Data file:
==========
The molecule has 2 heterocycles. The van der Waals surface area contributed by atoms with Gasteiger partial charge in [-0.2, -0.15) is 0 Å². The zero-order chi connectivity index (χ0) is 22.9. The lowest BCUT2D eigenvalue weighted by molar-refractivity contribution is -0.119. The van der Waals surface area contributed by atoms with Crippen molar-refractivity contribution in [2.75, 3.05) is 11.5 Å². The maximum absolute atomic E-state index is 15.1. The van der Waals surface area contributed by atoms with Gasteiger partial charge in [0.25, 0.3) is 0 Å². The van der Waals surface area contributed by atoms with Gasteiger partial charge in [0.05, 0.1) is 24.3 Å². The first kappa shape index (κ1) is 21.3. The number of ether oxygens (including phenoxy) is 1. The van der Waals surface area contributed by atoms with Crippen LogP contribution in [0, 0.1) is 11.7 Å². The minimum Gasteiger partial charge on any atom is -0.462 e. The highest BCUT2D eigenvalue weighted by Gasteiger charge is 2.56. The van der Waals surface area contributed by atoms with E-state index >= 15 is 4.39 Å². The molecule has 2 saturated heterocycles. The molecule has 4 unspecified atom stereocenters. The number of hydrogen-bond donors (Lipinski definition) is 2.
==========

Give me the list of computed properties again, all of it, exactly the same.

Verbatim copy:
The molecule has 2 heterocycles. The van der Waals surface area contributed by atoms with Gasteiger partial charge in [-0.2, -0.15) is 0 Å². The zero-order chi connectivity index (χ0) is 22.9. The lowest BCUT2D eigenvalue weighted by molar-refractivity contribution is -0.119. The van der Waals surface area contributed by atoms with Crippen molar-refractivity contribution in [2.75, 3.05) is 11.5 Å². The maximum absolute atomic E-state index is 15.1. The van der Waals surface area contributed by atoms with Gasteiger partial charge in [0.25, 0.3) is 0 Å². The van der Waals surface area contributed by atoms with Gasteiger partial charge in [0.05, 0.1) is 24.3 Å². The first kappa shape index (κ1) is 21.3. The number of ether oxygens (including phenoxy) is 1. The van der Waals surface area contributed by atoms with Crippen LogP contribution in [0, 0.1) is 11.7 Å². The minimum Gasteiger partial charge on any atom is -0.462 e. The highest BCUT2D eigenvalue weighted by Gasteiger charge is 2.56. The van der Waals surface area contributed by atoms with E-state index >= 15 is 4.39 Å². The molecule has 2 saturated heterocycles. The molecule has 4 unspecified atom stereocenters. The number of hydrogen-bond donors (Lipinski definition) is 2.